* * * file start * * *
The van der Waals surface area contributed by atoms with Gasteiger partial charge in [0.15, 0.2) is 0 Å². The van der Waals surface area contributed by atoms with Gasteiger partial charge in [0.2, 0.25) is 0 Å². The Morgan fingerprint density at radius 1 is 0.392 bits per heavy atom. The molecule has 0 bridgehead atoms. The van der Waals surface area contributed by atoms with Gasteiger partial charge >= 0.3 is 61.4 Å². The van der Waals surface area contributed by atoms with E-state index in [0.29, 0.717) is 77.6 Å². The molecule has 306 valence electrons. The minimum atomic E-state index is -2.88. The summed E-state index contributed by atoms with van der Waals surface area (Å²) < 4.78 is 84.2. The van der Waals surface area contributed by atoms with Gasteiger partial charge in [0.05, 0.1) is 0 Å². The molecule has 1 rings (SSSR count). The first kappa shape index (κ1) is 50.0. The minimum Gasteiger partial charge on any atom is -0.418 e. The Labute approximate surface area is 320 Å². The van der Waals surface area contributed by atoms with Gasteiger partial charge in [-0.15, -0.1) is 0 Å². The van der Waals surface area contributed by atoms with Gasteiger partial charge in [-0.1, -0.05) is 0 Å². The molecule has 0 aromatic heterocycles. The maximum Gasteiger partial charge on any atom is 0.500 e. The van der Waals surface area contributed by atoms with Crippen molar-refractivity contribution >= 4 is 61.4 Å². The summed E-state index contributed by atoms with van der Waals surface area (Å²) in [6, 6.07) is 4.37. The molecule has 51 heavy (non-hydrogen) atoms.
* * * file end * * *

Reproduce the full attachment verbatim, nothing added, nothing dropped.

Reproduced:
The van der Waals surface area contributed by atoms with Gasteiger partial charge in [0.15, 0.2) is 0 Å². The van der Waals surface area contributed by atoms with Gasteiger partial charge in [0.2, 0.25) is 0 Å². The Morgan fingerprint density at radius 1 is 0.392 bits per heavy atom. The molecule has 0 bridgehead atoms. The van der Waals surface area contributed by atoms with Gasteiger partial charge >= 0.3 is 61.4 Å². The van der Waals surface area contributed by atoms with E-state index in [0.29, 0.717) is 77.6 Å². The molecule has 306 valence electrons. The minimum atomic E-state index is -2.88. The summed E-state index contributed by atoms with van der Waals surface area (Å²) < 4.78 is 84.2. The van der Waals surface area contributed by atoms with Gasteiger partial charge in [0.05, 0.1) is 0 Å². The molecule has 1 rings (SSSR count). The first kappa shape index (κ1) is 50.0. The minimum Gasteiger partial charge on any atom is -0.418 e. The Labute approximate surface area is 320 Å². The van der Waals surface area contributed by atoms with Gasteiger partial charge in [-0.15, -0.1) is 0 Å². The van der Waals surface area contributed by atoms with Gasteiger partial charge in [-0.1, -0.05) is 0 Å². The molecule has 0 aromatic heterocycles. The maximum Gasteiger partial charge on any atom is 0.500 e. The van der Waals surface area contributed by atoms with Crippen molar-refractivity contribution >= 4 is 61.4 Å². The summed E-state index contributed by atoms with van der Waals surface area (Å²) in [6, 6.07) is 4.37. The molecule has 51 heavy (non-hydrogen) atoms.